Friday, September 28, 2007

Schoolchildren of Choquecancha benefit from Becky Fund Volunteer Efforts

It has been another successful summer session for Becky Fund volunteers Aaron Ebner, Dave Scott, Sean Duffey, and myself, as we traveled to Choquecancha in support of the local elementary school. The small pueblo of Choquecancha rests halfway up the Lares valley, in a picturesque spot about two hours drive from the Becky Fund base in Calca.

Aaron and Dave arrived in early July to make preparations, after spending much of the previous year diligently fundraising thousands of dollars. They spent significant time and effort in the purchase and transport of materials, in hiring construction expertise, and in the general arrangements with the Choquecancha school administrators. They also purchased books and school supplies for the school library. Most of the materials had to come from Calca and Cuzco, so Aaron and Dave made many a trip among these towns via motorcycle, taxi, and the ever-crowded combi mini-bus! After days of making such arrangements, they were able to begin work on the kitchen/cafeteria building at the schoolyard. Traditionally, the schoolchildren are provided a nutrient-rich corn-meal and biscuit lunch by the Peruvian government, which is cooked on an open bonfire in the schoolyard. The new facilities, as funded by the Becky Fund, would provide a kitchen area with a gas-powered stove for the school cooks (often the local parents). The new facilities would also allow for some limited cafeteria space. Finally, a school library would be set up and furnished with new books and materials.

Bike trip to Choquecancha

To begin the work, Dave and Aaron carried dozens of mud bricks down a winding mountain road to the job site, where our construction experts were there to evenly cement them into place. Upon the completion of these crude walls, trees from astride the main road were felled to provide roof beams. After a thin metal roof was installed, a bright white layer of stucco provided an impressive aesthetic improvement. Much work remained on the interior of this building, however, and luckily Sean and myself arrived soon after to help tackle this task. Upon our arrival, we four merry gringos set to work digging out the floor of the new building and installing floor beams. We had a great deal of interest, and a bit of help from the schoolchildren as well, who would wake us from our tents in the morning and keep us entertained through midday. Magic tricks and the occasional futbol game often ensued during lunch periods.

We also constructed a second building in order to house some of the kitchen equipment, and this entailed the transport of some 300 adobe bricks from the village supply, about 150 meters up the winding road. Between carting these bricks and a great deal of cement mixing materials, we were quite filthy and exhausted at the end of our workdays. Our locally hired experts, however, often worked 10 hours a day for the entire month straight! Needless to say we were quite inspired by their work ethic; we often blamed our own short 8 hour days on the altitude!


During the continuing construction and completion of these two school buildings, we set to work furnishing the school’s library. We were able to purchase an impressive collection of books from Cuzco, thanks again to The Becky Fund. We brought full encyclopedias, Spanish-Qechua-English books (a favorite of the teachers), story books, practical guides, math and science books, and even a few Harry Potter translations! We spent a few days setting up the library and cleaning out the area, hanging maps and posters, and arranging the shelves and desks. As we neared our departure date, Aaron was able to bring a group of students into the library for a cross-cultural exchange. He had previously arranged for some local schoolchildren in Marshall, Michigan to write pen-pal letters to the students in Choquecancha. Now it was time to produce the return letters, which we all helped the students to write. It was a wonderful experience to work with these children on their letters, especially given the backdrop of the newly furnished library.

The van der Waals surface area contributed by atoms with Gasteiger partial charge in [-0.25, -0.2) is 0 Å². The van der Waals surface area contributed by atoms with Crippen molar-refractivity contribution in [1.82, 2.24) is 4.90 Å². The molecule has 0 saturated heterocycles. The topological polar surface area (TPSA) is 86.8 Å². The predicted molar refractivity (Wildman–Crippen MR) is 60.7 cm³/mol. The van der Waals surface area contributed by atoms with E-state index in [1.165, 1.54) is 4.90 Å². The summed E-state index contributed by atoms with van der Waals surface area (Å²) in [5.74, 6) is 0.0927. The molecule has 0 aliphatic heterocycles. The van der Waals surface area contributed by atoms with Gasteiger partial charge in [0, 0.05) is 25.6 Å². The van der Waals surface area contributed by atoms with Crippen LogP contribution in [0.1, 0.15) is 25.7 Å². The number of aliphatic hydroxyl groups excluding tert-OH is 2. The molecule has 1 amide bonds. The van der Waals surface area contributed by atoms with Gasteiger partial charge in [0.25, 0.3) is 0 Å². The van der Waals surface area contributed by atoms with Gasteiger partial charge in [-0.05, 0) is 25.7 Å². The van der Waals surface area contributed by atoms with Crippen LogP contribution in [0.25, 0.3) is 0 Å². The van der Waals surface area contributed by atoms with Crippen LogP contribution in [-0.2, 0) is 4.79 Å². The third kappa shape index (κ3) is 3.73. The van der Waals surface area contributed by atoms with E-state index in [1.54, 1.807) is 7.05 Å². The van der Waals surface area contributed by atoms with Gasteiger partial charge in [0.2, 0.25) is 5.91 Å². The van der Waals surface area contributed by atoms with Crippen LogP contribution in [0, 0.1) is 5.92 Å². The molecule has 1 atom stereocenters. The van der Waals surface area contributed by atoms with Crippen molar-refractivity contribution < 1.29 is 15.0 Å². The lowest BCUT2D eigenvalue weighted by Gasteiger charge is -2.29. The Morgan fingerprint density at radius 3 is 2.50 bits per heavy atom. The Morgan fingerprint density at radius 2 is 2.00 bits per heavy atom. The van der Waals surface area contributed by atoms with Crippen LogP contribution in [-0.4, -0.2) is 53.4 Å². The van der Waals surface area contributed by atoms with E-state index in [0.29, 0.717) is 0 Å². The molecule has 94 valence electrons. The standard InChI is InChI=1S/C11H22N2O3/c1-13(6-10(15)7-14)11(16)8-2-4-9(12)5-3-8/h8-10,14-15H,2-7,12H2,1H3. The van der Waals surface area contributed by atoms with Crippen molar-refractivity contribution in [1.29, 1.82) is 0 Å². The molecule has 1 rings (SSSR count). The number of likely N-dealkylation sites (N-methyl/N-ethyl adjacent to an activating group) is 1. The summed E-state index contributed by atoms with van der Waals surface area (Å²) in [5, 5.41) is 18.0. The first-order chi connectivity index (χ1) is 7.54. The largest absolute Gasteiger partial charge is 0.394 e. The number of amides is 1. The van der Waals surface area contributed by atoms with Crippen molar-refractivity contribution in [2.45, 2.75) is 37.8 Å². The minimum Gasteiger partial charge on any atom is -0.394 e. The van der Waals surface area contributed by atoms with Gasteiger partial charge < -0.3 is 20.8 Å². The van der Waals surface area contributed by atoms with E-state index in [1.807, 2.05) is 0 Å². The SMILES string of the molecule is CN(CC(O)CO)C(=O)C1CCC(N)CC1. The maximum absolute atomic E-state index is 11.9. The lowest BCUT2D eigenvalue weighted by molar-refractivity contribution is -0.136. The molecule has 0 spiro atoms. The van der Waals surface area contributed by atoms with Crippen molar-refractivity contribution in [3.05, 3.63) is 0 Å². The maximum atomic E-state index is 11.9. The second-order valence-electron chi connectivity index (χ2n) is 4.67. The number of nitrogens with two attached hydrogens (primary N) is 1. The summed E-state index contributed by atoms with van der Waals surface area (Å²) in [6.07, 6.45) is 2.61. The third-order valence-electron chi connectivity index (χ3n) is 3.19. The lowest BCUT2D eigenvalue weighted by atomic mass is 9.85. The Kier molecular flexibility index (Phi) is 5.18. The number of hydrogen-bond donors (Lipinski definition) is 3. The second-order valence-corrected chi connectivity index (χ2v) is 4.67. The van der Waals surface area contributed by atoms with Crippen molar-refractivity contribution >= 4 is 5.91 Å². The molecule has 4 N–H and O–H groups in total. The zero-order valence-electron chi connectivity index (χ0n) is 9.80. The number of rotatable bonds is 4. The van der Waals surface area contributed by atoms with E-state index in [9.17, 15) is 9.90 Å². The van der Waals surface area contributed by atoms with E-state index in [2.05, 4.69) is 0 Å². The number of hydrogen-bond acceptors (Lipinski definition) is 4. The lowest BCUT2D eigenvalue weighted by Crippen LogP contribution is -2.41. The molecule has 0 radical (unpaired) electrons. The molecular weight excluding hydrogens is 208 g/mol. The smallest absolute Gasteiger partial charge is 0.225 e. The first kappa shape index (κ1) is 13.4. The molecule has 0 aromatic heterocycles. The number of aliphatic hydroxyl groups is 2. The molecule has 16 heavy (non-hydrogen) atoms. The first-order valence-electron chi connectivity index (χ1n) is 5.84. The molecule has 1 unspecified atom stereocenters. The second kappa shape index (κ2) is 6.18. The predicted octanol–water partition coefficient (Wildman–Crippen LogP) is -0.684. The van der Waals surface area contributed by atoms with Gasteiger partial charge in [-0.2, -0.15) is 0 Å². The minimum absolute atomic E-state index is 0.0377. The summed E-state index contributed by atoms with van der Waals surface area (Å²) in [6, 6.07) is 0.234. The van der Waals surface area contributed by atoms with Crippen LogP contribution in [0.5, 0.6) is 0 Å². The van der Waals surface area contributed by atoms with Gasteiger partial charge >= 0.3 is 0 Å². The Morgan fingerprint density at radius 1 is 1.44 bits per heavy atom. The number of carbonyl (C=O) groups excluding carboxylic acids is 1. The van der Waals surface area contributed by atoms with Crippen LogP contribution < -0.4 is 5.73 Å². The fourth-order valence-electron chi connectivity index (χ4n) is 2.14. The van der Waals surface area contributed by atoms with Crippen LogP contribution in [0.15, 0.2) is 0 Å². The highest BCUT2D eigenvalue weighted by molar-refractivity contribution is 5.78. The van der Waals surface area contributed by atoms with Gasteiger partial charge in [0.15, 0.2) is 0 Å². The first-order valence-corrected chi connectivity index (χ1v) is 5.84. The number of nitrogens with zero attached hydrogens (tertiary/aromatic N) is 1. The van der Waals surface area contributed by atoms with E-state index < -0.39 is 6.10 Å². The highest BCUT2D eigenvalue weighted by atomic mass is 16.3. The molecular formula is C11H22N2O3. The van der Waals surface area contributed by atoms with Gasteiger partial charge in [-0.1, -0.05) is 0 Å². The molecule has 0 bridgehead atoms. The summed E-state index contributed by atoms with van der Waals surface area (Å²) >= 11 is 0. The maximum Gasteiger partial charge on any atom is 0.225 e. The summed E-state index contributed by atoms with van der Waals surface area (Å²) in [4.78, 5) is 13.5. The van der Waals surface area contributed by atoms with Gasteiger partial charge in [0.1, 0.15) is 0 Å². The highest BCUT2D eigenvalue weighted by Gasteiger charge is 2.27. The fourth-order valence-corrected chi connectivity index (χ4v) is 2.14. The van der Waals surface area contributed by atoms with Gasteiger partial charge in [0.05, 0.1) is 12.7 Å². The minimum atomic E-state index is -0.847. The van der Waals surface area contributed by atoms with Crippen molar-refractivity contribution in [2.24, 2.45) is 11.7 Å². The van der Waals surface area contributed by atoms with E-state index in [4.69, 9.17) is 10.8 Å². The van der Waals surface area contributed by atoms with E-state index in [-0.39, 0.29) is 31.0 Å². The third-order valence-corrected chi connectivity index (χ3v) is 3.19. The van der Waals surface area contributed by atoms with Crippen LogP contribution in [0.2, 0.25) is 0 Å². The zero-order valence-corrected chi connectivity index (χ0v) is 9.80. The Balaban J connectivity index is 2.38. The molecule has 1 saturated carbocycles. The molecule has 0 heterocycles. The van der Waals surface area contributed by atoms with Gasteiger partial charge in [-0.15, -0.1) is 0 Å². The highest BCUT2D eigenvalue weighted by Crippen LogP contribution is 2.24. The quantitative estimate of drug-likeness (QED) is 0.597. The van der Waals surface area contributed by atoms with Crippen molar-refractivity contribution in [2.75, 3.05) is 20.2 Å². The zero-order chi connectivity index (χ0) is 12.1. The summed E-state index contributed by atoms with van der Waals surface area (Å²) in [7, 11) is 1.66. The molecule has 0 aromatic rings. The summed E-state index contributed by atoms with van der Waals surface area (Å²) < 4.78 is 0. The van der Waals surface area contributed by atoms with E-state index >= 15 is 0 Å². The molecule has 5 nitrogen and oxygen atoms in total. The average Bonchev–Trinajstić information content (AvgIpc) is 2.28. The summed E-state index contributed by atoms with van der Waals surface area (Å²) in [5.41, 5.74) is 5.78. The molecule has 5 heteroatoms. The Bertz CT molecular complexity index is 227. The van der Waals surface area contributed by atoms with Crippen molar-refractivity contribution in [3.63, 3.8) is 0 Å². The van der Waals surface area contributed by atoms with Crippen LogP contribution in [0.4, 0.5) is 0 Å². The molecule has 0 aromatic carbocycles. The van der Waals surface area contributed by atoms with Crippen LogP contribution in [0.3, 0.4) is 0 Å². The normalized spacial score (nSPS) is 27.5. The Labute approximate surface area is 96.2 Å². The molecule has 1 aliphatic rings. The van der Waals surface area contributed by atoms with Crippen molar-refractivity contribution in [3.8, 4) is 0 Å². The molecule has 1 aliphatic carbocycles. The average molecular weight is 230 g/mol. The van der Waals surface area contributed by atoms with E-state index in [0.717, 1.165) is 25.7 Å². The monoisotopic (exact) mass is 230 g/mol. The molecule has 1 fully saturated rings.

Upon our departure date, the school administrators were incredibly gracious. Many of the students lined up to sing songs of thanks, while the parents and teachers cooked us each a 4 lb choice cut of goat meat. A small ceremony was held during which one of our administrator friends, Ephraim, said a few heartfelt words of thanks. We broke a bottle of champage over the vestibule, said many friendly goodbyes, and headed on our way home.

New roof

Arrangements were also made for the 8th grade class to take a trip to Machu Picchu, and take advantage of this amazing Peruvian cultural center. Funding for this trip, as often provided by the school, was lacking this year. The Becky Fund was able to step up and secure a spot for each 8th grade student.

We would like to send our thanks and best wishes to our friends in Choquacancha, Calca, Marshall, and elsewhere. Our friends Ruben, Pio, Hector, Julian, and little Percy were an immense help during the construction phase. Jorge, Ephraim, Juan, Marco and the other school administrators were also dear friends during our stay. It was a delight to visit Hernan and Yolanda; as usual we benefited from Yolanda’s fine home cooking! Carlos from Cuzco helped a lot as well. We appreciate all the donations and assistance from friends and family from Marshall, and the surrounding areas in Michigan. Finally, to Dinny and the Becky Fund, once again we immensely appreciate the opportunity to do such meaningful and fulfilling work.

-Ethan Ebner

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